After a complete lunar eclipse in which the sun, Earth, and moon formed a straight line in the night sky, the moon shone red on Sunday night and early Monday morning.
The moon passes through the umbra, the deepest region of the Earth’s shadow, during a total lunar eclipse. According to NASA, the moon takes on a reddish tinge as it passes through the umbra because blue and green light is more readily dispersed by dust particles in the atmosphere, while orange and red hues stay more visible. Because of this, lunar eclipses are frequently referred to as “blood moons.”
In 2022, There Will Be Seven More Full Moons:
According to The Old Farmer’s Almanac, there will be seven more full moons in 2022:
- Strawberry Moon on June 14th
- 13th of July: Buck moon
- Sturgeon moon on August 11th.
- Harvest moon on September 10th
- 9th of October: Hunter’s moon
- Beaver moon on November 8th.
- Cold moon on December 7th.
These are Native American tribes‘ names for the monthly full moons that have become prominent. Because a full moon has varied meanings for various tribes month to month or season to season, the names changed from tribe to tribe.
Eclipses of the moon and sun
A total lunar eclipse will take place.
According to The Old Farmer’s Almanac, there will be another complete lunar eclipse in 2022, as well as a partial solar eclipse.
When the moon crosses in front of the sun but only blocks a portion of its light, a partial solar eclipse occurs. Solar eclipses should be seen securely using eclipse glasses, since the sun’s brightness may be harmful to your eyes.
Greenland, Iceland, Europe, northern Africa, the Middle East, western Asia, India, and western China will see a partial solar eclipse on October 25. From North America, it will be invisible.
After this weekend, the next complete lunar eclipse will occur on November 8 between 3:01 a.m. and 8:58 a.m. ET for those in Asia, Australia, the Pacific, and South, and North America — although the moon will be set for those in eastern North America.
Showers of meteors
The following are the nine showers that will peak in 2022:
Delta of the South July 29-30, Aquariids
- Capricornids Alpha: July 30-31
- August 11-12: Perseids
- October 20-21: Orionids
- 4-5 November: Southern Taurids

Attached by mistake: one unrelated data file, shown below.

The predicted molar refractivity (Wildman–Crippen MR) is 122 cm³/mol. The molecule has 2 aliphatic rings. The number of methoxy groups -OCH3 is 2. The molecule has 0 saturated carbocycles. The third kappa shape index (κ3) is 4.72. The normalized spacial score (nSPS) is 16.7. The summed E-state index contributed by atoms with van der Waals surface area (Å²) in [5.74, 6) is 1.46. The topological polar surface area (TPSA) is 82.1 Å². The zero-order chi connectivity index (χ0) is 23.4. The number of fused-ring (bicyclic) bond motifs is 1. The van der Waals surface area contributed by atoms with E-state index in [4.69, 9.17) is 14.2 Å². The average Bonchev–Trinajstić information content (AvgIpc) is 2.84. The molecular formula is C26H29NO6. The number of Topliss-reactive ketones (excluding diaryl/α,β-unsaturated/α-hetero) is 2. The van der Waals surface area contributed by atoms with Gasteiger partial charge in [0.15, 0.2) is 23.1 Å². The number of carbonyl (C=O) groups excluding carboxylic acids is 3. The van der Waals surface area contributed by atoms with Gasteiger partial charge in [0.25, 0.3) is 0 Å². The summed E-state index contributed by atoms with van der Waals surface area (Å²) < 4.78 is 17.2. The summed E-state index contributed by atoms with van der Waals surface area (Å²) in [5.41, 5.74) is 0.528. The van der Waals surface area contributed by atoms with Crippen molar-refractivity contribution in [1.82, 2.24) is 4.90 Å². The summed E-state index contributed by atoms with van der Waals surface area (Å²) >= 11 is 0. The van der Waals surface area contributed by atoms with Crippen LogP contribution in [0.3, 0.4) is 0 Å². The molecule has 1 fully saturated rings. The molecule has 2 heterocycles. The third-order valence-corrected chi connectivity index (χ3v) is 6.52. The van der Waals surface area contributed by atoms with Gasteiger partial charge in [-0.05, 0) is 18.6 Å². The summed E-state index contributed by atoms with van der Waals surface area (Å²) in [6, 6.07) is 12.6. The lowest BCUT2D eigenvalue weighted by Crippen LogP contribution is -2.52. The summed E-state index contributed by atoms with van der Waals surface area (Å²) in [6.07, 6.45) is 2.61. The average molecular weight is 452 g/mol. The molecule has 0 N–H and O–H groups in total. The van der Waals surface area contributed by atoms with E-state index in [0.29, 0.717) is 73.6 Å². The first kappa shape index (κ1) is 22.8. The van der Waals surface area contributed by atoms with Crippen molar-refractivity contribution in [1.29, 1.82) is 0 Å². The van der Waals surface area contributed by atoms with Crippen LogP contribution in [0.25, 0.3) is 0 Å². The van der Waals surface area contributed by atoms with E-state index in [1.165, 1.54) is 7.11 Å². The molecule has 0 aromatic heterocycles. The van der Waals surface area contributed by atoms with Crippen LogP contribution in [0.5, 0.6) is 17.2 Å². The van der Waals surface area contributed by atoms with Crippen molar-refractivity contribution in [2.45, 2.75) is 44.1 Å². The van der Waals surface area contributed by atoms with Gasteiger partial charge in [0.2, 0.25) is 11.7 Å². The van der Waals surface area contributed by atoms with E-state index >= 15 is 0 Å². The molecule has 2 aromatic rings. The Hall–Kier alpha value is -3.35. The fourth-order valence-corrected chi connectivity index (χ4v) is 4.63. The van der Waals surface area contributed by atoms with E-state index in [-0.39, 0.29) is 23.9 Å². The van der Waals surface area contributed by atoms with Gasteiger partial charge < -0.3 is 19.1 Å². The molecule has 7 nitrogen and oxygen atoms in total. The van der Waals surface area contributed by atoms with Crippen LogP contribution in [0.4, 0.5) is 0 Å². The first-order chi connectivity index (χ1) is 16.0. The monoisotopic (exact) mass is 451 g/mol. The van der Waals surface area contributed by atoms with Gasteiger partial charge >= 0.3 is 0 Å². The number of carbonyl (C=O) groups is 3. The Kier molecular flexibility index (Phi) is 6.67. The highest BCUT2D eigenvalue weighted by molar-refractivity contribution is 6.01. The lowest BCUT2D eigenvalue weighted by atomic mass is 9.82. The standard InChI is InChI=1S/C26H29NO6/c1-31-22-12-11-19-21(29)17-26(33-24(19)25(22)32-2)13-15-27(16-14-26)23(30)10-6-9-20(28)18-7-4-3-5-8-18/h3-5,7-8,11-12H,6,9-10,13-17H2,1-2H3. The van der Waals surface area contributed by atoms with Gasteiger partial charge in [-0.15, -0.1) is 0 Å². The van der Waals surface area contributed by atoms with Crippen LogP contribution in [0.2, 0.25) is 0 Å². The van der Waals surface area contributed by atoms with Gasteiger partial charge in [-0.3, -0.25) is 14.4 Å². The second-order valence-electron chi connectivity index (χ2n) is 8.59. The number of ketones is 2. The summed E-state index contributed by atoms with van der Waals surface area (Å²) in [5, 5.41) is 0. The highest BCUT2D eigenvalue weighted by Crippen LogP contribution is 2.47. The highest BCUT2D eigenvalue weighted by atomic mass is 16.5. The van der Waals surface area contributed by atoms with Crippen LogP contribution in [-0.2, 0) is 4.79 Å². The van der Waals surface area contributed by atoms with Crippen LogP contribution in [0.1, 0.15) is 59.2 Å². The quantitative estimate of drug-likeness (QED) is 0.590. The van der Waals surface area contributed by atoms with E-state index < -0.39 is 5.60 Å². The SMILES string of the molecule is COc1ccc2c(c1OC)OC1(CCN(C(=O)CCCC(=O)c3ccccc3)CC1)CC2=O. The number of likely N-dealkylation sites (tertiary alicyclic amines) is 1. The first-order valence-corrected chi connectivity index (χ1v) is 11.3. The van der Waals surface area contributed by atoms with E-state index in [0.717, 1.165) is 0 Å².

- 11-12 November: Northern Taurids
- 17-18 November: Leonids
- December 13-14, Gemini
- 21-22 December: Ursids
If you reside in a city, you may want to travel to a location where there aren’t many city lights to get the finest view.
Look for an open space with a clear view of the sky. Make sure you’re sitting in a chair or on a blanket where you can see straight up. Allow your eyes to acclimate to the darkness for 20 to 30 minutes without glancing at your phone or other devices, so the meteors are easier to notice.
The Project Vertigo Voyager.
The Voyager receives a makeover Scientists working on the Vertigo Voyager project are trying to figure out why Voyager 1 is behaving so strangely. The attitude articulation and control system (AACS) aboard the probe is sending telemetry data that isn’t correct. However, none of the probe’s inbuilt fault prevention mechanisms have yet been activated by the problem. The signal intensity of Voyager 1 hasn’t changed either. This indicates that the probe’s high-gain antenna is still oriented toward Earth, which is correct.
The AACS seems to be operational, but it’s producing data that “may appear to be arbitrarily produced, or may not represent any probable condition the AACS may be in.”
Suzanne Dodd, project manager for Voyager 1 and 2, commented, “A puzzle like this is kind of par for the course at this point of the Voyager mission.” “Both spacecraft are about 45 years old, which is significantly above the mission planners’ expectations.” We’re also in interstellar space, where no spacecraft has ever traveled. As a result, the engineering team faces significant obstacles. But I’m certain that our team will find a solution to the AACS problem.”